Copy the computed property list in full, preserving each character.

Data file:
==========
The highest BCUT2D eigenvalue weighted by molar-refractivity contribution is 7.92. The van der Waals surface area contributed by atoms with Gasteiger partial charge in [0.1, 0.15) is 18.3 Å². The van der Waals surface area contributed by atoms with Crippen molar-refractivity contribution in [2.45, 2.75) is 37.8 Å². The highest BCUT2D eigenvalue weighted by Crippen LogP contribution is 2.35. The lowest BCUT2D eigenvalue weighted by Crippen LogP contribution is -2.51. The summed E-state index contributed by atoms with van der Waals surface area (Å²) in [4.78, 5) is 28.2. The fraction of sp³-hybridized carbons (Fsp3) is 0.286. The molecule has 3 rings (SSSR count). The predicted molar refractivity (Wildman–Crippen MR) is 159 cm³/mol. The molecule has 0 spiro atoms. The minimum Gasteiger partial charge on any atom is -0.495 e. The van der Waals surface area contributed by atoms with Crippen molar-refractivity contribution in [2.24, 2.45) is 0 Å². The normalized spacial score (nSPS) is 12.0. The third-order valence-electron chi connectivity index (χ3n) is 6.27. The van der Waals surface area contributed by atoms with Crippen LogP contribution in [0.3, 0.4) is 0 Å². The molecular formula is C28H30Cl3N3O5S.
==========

The highest BCUT2D eigenvalue weighted by molar-refractivity contribution is 7.92. The van der Waals surface area contributed by atoms with Gasteiger partial charge in [0.1, 0.15) is 18.3 Å². The van der Waals surface area contributed by atoms with Crippen molar-refractivity contribution in [2.45, 2.75) is 37.8 Å². The highest BCUT2D eigenvalue weighted by Crippen LogP contribution is 2.35. The lowest BCUT2D eigenvalue weighted by Crippen LogP contribution is -2.51. The summed E-state index contributed by atoms with van der Waals surface area (Å²) in [4.78, 5) is 28.2. The fraction of sp³-hybridized carbons (Fsp3) is 0.286. The molecule has 3 rings (SSSR count). The predicted molar refractivity (Wildman–Crippen MR) is 159 cm³/mol. The molecule has 0 spiro atoms. The minimum Gasteiger partial charge on any atom is -0.495 e. The van der Waals surface area contributed by atoms with Crippen molar-refractivity contribution in [2.24, 2.45) is 0 Å². The normalized spacial score (nSPS) is 12.0. The third-order valence-electron chi connectivity index (χ3n) is 6.27. The van der Waals surface area contributed by atoms with Crippen LogP contribution in [0.3, 0.4) is 0 Å². The molecular formula is C28H30Cl3N3O5S.